At first, I thought he was just referring to the engagement aspects. In addition to those huge advantages, he was also referring to assessment aspect.
Why did sports and performing arts work so well for so many students? The answer is that they were REAL.
Yes, they had to practice or rehearse, but there was the game or the performance. There was a real assessment in the end. The result of the game, concert, show, production or performance was understood by all; including participants and spectators. That’s right, the assessment was not only REAL, but it was public. And being public makes it more REAL right?
What about the visual arts? Yes, they are typically more REAL than much of school. After a brief period of instruction on technique and then some guided practice, there is a finished product. And whether the art is brilliant or average, it’s most certainly REAL. It’s public. It gets hung up in the classroom or maybe beyond the classroom. Maybe there is an art show. Maybe there is an art contest.
As a former journalism instructor and publications advisor (newspaper and yearbook), I also experienced the value of REAL first-hand. My students had a finished product that again was public. It was judged or valued by others, got reactions (positive or negative) from others and was even purchased. They could potentially enter contests, change public opinion, educate others, and advance a particular cause and more.
It’s simple. It’s because these things are REAL. That’s right. Think about it. Students like to do things that matter no matter how seemingly simple or small they are. They want to see immediate results for their efforts. They want to see a difference in something based on their individual efforts, work or time.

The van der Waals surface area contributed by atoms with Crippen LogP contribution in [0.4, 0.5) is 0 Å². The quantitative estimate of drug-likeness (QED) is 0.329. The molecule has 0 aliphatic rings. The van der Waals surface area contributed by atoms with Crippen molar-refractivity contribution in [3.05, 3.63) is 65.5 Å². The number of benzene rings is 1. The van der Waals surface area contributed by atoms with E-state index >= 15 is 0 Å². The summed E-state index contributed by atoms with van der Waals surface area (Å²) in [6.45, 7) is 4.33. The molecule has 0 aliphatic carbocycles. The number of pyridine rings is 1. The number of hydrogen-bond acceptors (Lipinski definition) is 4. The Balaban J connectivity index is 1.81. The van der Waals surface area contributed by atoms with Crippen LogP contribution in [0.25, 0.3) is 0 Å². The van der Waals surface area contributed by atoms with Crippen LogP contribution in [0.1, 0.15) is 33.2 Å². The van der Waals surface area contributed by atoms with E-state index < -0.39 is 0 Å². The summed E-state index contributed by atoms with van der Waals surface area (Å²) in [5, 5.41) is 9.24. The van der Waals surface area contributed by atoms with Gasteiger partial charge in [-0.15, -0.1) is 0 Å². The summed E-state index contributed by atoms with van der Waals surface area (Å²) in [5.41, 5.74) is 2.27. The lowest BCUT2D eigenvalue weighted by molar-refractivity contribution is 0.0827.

Recently, I was reminded of this first-hand again. A business class at my school launched what seemed to be a simple business project involving two classes competing who could have the most successful cookie company. They each launched similar products of the cookie recipe in the jar model. The idea was not new and the product was certainly not the most sophisticated idea they could have conceived. But why was it wildly successful? That’s right again. It was REAL. It was something that they could complete in a timely manner and have to quickly go public. Before too long, they were in the throws or real-world experiences of marketing, advertising, production, competition, sales and more. All of the class member were suddenly engaged and involved.
Well, isn’t that what the STEM or STEAM movements are all about? They are trying to get students to make things, create things or solve things that are relevant and exist in the world – REAL.
Why is the Maker movement so alive? Again, it’s REAL. People, young and old alike, are realizing they can take their ideas and do something REAL. And there are REAL results. Whether the results are feedback, financial gain, expanding social networks, fun, etc., they are certainly REAL.
What about English? That’s easy. Instead of just studying famous writers, let’s try to make all of our students famous writers. That’s the simple twist. Yes, it’s about doing/experiencing vs. just studying, but it’s also about maximizing the individual application and possibilities. Our technology and global networks now allow and encourage the individual voice and unlimited opportunities for all to be published. Why are blogging, social media and other digital outlets so important to be used by our students in school? Again it’s so simple – it’s what the REAL world is doing.
(photos courtesy of Minarets High School)